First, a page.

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Paul Williams dies at 64; pioneering chronicler of rock music

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Paul Williams was returning to his dorm room when a fellow student relayed a message that was radical even for the 1960s: "Hey, Williams! You got a phone call from Bob Dylan."

Not long before, it was Paul Simon who had rung Williams up on the hallway pay phone. He too wanted to let the Swarthmore College freshman know how much he enjoyed his writing.

At 17, Williams was the founder and editor of Crawdaddy, a tiny journal of rock criticism whose first edition he mimeographed in a friend's Brooklyn basement and distributed to record stores, clubs and concert halls. Williams, who beat Rolling Stone to press by more than 18 months and is now widely credited as a pioneer of serious rock writing, died Wednesday in an Encinitas care facility. He was 64.

His wife, singer Cindy Lee Berryhill, said his death was caused by complications stemming from dementia. The condition, she said, was triggered by severe head injuries from a 1995 bicycle accident.

Williams was a prolific author, with more than 25 books to his credit, including a three-volume work about Dylan. An avid science-fiction fan, Williams also wrote a biography of his friend, the writer Philip K. Dick, who made him his estate's literary executor before his death in 1982.

Although Williams never became famous, he lived on the fringes of fame for much of his life, displaying a Zelig-like penchant for being visible in the background at once-in-an-era events.

He managed Timothy Leary's short-lived 1969 campaign against Ronald Reagan for California governor. (Motto: "Come together: Join the party.")

The same year, he mingled with dozens of celebrities—Allen Ginsberg, Abbie Hoffman, Phil Spector—at the Montreal "bed-in for peace" staged by John Lennon and Yoko Ono. Showered by flower petals from the pajama-clad couple, Williams was among those who sang with them as they recorded their signature anthem, "Give Peace a Chance," in Suite 1472 of the Queen Elizabeth Hotel.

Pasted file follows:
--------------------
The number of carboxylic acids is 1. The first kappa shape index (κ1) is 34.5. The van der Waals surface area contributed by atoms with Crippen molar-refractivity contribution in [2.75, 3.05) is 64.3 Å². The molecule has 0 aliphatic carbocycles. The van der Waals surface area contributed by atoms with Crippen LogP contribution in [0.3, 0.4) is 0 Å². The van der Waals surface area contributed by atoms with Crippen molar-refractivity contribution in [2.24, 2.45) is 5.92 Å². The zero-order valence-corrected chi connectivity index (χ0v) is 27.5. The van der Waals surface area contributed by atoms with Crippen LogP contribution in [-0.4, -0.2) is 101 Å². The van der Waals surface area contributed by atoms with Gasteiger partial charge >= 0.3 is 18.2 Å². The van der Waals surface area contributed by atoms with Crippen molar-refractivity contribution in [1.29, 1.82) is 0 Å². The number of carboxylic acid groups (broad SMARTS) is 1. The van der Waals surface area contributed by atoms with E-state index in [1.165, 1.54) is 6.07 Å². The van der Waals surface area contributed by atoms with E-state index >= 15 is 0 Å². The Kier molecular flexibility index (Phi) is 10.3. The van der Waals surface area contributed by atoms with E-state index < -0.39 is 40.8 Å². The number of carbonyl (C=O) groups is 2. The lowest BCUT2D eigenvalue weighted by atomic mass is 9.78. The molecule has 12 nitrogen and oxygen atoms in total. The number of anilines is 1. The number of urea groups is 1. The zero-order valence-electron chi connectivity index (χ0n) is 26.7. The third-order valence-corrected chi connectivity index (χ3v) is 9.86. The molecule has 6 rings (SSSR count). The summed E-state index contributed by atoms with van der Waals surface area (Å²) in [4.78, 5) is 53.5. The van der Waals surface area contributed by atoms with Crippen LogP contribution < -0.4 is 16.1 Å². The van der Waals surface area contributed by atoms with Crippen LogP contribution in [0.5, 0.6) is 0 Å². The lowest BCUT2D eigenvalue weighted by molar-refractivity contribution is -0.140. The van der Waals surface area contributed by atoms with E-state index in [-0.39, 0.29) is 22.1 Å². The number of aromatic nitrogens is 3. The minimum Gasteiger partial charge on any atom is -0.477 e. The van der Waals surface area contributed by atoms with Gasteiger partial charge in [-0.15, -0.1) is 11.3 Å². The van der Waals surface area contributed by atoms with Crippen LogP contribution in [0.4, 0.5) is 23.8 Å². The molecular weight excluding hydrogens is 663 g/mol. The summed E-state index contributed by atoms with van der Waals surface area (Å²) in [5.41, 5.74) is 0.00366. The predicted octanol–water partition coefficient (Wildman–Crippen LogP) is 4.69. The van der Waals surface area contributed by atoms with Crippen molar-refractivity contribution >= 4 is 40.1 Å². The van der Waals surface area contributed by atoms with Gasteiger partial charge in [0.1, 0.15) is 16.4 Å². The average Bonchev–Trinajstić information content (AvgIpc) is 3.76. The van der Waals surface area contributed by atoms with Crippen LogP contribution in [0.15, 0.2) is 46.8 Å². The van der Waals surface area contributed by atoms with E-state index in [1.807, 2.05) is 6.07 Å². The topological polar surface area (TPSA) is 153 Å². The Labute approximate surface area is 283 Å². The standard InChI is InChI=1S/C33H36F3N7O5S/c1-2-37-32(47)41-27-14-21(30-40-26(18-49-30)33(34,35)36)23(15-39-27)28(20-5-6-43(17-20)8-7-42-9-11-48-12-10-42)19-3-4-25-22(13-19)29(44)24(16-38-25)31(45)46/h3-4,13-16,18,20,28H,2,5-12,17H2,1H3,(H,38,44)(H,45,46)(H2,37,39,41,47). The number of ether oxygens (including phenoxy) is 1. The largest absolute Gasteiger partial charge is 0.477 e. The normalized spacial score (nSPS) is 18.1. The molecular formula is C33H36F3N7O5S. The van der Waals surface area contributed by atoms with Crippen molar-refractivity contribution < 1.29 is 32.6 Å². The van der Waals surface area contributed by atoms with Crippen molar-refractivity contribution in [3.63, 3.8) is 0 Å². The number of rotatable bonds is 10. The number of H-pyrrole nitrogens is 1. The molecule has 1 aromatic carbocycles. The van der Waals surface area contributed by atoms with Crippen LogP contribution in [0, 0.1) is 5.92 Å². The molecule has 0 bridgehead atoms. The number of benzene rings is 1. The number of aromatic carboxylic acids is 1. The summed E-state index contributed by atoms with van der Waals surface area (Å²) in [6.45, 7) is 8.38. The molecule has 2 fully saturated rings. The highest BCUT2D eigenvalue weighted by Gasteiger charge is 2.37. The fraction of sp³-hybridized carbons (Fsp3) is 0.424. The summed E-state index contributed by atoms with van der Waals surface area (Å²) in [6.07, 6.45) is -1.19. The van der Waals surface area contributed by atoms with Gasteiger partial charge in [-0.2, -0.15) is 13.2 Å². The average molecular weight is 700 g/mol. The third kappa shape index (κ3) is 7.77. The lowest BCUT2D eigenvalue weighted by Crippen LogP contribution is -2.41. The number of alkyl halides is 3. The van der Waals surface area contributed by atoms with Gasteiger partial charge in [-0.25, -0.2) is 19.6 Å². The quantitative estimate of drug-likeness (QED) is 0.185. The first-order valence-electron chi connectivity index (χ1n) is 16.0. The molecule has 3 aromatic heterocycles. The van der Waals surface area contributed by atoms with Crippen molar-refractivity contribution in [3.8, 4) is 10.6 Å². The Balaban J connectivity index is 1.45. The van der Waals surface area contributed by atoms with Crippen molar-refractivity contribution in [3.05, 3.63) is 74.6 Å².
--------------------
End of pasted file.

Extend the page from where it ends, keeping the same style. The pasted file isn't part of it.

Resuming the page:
Williams was a scholar of the Beach Boys and wrote numerous essays about the group, which were collected in a book called "How Deep Is the Ocean?" He said he smoked his first marijuana joint with Brian Wilson, the group's leader.

In 1970, he lived on a wilderness commune in Canada, an experience he used for a book of spiritual insights, "Das Energi."

With all that, though, Williams is probably best remembered for Crawdaddy, a publication he named for the British club where the Rolling Stones played their first gig.

"Crawdaddy was a tremendously important venture," said Robert Christgau, a longtime rock critic and former music editor of the Village Voice. "It was the first place I'm aware of where long-form rock criticism was published. It was seminal—no question about it."

Lenny Kaye, a guitarist for Patti Smith—"the godmother of punk" as she's called—said in an interview that he was deeply affected by Williams' writing.

A critic himself, Kaye said Williams ushered in a time "when rock criticism was heightened, when you were expected to take personal and artistic chances with writing in hopes you could mirror the music you were writing about."

The son of a physicist who met his wife at the top-secret Manhattan Project in Los Alamos, N.M., Williams was born May 19, 1948, in Boston and grew up in Cambridge, Mass. He left Swarthmore after a year, excited about the possibilities of his magazine and the explosion of interest in creating new music and a new society.

"The world was ready to take rock music seriously," he told the San Diego Union-Tribune in 2000. "Every time you turned around, every time you heard something you liked, it turned out to be historically wonderful later."

He published Crawdaddy from 1966 to 1968 and revived it as a quarterly, mail-order journal in 1993. It now appears as a blog on pastemagazine.com, a music and culture website.

In his younger years, he lived in numerous places, including New York City and Mendocino, Calif. In 1976, he settled in Sonoma County, where he served with the Glen Ellen Volunteer Fire Department for 10 years.

Besides his wife and their son, Alexander, Williams is survived by his father, Robert Williams, as well as his children from his first marriage to Sachiko Kenanobu, Kenta Williams and Taiyo Williams, and children from his second marriage to Donna Grace Noyes, Isabelle Sage Ansell and Eric Ansell.

steve.chawkins@latimes.com

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